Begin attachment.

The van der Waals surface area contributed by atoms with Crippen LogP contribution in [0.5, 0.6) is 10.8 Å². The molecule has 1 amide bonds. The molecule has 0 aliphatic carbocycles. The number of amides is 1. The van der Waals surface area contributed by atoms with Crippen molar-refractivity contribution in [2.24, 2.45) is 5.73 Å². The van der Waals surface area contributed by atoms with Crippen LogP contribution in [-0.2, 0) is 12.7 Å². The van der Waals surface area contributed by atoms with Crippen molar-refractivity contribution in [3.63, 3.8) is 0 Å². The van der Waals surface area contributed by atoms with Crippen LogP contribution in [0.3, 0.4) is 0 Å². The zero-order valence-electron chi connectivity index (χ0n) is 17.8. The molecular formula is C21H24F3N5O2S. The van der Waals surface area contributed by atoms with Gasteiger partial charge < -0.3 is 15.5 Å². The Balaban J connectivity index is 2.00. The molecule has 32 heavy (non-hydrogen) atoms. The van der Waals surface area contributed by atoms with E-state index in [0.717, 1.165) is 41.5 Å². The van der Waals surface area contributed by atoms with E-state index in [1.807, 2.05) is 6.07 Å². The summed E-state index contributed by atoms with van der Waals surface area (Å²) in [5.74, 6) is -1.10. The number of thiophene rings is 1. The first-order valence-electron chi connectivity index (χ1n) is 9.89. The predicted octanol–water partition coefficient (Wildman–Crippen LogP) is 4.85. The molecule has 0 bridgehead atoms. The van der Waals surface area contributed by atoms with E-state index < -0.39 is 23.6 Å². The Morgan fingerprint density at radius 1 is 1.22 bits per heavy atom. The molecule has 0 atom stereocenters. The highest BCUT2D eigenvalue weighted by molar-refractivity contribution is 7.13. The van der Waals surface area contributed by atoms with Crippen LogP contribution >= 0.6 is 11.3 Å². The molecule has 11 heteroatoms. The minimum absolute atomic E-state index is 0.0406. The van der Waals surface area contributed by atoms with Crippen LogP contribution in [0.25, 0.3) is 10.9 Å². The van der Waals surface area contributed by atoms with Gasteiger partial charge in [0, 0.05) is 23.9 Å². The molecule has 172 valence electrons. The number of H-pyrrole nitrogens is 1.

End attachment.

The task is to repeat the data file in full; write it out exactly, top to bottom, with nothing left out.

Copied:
The van der Waals surface area contributed by atoms with Crippen LogP contribution in [0.5, 0.6) is 10.8 Å². The molecule has 1 amide bonds. The molecule has 0 aliphatic carbocycles. The number of amides is 1. The van der Waals surface area contributed by atoms with Crippen molar-refractivity contribution in [2.24, 2.45) is 5.73 Å². The van der Waals surface area contributed by atoms with Crippen LogP contribution in [-0.2, 0) is 12.7 Å². The van der Waals surface area contributed by atoms with Crippen molar-refractivity contribution in [3.63, 3.8) is 0 Å². The van der Waals surface area contributed by atoms with Crippen LogP contribution in [0.3, 0.4) is 0 Å². The zero-order valence-electron chi connectivity index (χ0n) is 17.8. The molecular formula is C21H24F3N5O2S. The van der Waals surface area contributed by atoms with Gasteiger partial charge < -0.3 is 15.5 Å². The Balaban J connectivity index is 2.00. The molecule has 32 heavy (non-hydrogen) atoms. The van der Waals surface area contributed by atoms with E-state index in [0.717, 1.165) is 41.5 Å². The van der Waals surface area contributed by atoms with E-state index in [1.807, 2.05) is 6.07 Å². The summed E-state index contributed by atoms with van der Waals surface area (Å²) in [5.74, 6) is -1.10. The number of thiophene rings is 1. The first-order valence-electron chi connectivity index (χ1n) is 9.89. The predicted octanol–water partition coefficient (Wildman–Crippen LogP) is 4.85. The molecule has 0 bridgehead atoms. The van der Waals surface area contributed by atoms with E-state index < -0.39 is 23.6 Å². The Morgan fingerprint density at radius 1 is 1.22 bits per heavy atom. The molecule has 0 atom stereocenters. The highest BCUT2D eigenvalue weighted by molar-refractivity contribution is 7.13. The van der Waals surface area contributed by atoms with Crippen LogP contribution >= 0.6 is 11.3 Å². The molecule has 11 heteroatoms. The minimum absolute atomic E-state index is 0.0406. The van der Waals surface area contributed by atoms with Crippen LogP contribution in [0.25, 0.3) is 10.9 Å². The van der Waals surface area contributed by atoms with Gasteiger partial charge in [0, 0.05) is 23.9 Å². The molecule has 172 valence electrons. The number of H-pyrrole nitrogens is 1.